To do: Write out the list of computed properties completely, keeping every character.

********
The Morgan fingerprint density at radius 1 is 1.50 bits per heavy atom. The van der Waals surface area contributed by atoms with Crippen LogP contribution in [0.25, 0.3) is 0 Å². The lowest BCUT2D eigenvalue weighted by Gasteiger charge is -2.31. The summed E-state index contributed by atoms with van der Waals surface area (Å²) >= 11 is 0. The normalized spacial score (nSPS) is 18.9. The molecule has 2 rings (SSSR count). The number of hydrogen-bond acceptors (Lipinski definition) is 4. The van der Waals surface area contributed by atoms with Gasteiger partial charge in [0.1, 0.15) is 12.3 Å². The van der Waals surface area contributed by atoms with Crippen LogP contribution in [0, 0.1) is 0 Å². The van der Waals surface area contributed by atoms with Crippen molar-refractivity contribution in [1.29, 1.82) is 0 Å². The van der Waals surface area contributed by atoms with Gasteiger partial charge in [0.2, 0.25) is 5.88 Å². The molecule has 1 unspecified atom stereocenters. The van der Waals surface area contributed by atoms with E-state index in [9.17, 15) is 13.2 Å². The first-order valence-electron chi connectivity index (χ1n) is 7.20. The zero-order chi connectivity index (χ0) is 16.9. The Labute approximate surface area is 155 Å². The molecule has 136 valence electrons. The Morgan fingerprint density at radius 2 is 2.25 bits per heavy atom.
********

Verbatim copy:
The Morgan fingerprint density at radius 1 is 1.50 bits per heavy atom. The van der Waals surface area contributed by atoms with Crippen LogP contribution in [0.25, 0.3) is 0 Å². The lowest BCUT2D eigenvalue weighted by Gasteiger charge is -2.31. The summed E-state index contributed by atoms with van der Waals surface area (Å²) >= 11 is 0. The normalized spacial score (nSPS) is 18.9. The molecule has 2 rings (SSSR count). The number of hydrogen-bond acceptors (Lipinski definition) is 4. The van der Waals surface area contributed by atoms with Gasteiger partial charge in [0.1, 0.15) is 12.3 Å². The van der Waals surface area contributed by atoms with Crippen LogP contribution in [0, 0.1) is 0 Å². The van der Waals surface area contributed by atoms with Crippen molar-refractivity contribution in [1.29, 1.82) is 0 Å². The van der Waals surface area contributed by atoms with Gasteiger partial charge in [0.2, 0.25) is 5.88 Å². The molecule has 1 unspecified atom stereocenters. The van der Waals surface area contributed by atoms with E-state index in [9.17, 15) is 13.2 Å². The first-order valence-electron chi connectivity index (χ1n) is 7.20. The zero-order chi connectivity index (χ0) is 16.9. The Labute approximate surface area is 155 Å². The molecule has 136 valence electrons. The Morgan fingerprint density at radius 2 is 2.25 bits per heavy atom.